Review: Elysium ("Explode those intergalactic illegals, Old Sport")

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In Neill Blomkamp’s action sci-fi Elysium the wealthy are refugees of earth, new inhabitants of a sexy manmade star that looms like a locket above Matt Damon’s favela home. Damon is Max, an earthling with a checkered past now working towards a ‘quiet life of desperation’ as a factory worker. His workplace, like the rest of earth, utilizes a no tolerance policy, so when an accident sends him into a fatal sickness he’s dismissed with drugs to ease his last days. This kicks the movie into gear, with Max risking everything for a ride to one of utopia’s cure-all machines. But for that he has to become a cyborg—a junkyard Robocop strong enough to fight the future’s universal soldiers (led by District 9 star Sharlto Copley).

Jody Foster is Elysium’s ultra-conservative border enforcer; she’s so severe her officers grimace at her marching orders. They blow ships full of sick illegals out of the sky and still bristle at her commands: with their education and prestige they haven’t realized the human cost of their way of life? That directorial call is about as silly as the one that approved Foster’s accent: she sounds like Leo DiCaprio’s Gatsby gave her dialect lessons.

Life on earth is a disaffecting, solitary ordeal, but Max is relentless, saying “I’m not dead yet” and “this won’t kill me.” His will alone makes him the accidental savior of mankind—ok, so his abs also help. Yet, you identify with Max the way you might The Bishop on a chessboard; he's a bit of an object, too. Blomkamp spares us the antics of John Carter-styled virtual reality to give us clues that survival demands teamwork not heroism. In the film’s best scene, a sick little girl sees Max’s robo-wounds and gives him her bandage as she tells a friendship-tale about a hippo and a meerkat. He resists her sweetness.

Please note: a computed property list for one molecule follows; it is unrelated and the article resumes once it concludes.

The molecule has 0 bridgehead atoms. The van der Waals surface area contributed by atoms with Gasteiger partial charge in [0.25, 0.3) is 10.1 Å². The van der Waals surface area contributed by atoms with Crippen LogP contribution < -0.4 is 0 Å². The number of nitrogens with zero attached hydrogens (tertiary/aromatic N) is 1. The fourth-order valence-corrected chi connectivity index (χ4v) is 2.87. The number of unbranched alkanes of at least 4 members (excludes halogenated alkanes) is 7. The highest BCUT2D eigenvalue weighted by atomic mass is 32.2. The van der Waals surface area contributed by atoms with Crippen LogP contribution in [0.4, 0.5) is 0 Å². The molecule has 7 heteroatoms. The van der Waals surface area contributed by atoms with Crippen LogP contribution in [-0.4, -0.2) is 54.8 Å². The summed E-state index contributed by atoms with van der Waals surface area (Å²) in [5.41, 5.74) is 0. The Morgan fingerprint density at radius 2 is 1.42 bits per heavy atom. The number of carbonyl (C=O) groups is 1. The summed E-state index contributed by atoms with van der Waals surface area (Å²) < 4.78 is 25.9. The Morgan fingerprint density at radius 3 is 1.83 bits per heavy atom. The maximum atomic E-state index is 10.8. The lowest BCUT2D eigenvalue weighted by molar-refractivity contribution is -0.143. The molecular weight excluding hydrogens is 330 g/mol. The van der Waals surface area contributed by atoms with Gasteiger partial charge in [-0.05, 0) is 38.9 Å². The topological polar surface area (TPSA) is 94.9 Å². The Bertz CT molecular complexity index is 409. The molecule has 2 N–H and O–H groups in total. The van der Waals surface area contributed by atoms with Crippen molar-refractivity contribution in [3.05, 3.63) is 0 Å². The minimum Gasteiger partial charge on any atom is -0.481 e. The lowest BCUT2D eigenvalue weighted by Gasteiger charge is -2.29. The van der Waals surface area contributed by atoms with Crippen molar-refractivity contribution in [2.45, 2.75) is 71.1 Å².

District 9’s allegory for apartheid is a Zen Koan compared to Elysium’s interconnected checklist of societal woes. At first you think Blomkamp is on about the exploitation of the worker and then the dehumanization of the immigrant, but the film finally spends the most narrative time on universal health care. This might provoke some predictable conservative fire-breathing but it won’t likely encourage meaty debates because the film is beset with enough wonky stepping stones to undermine its use as a political rabble rouser. As activism Sicko is more effective, but Sicko will never have the reach of an action packed sci-fi starring Jason Bourne. Regardless, I’d like to think Blomkamp and Michael Moore could make like the hippo and the meerkat...no fat joke intended.

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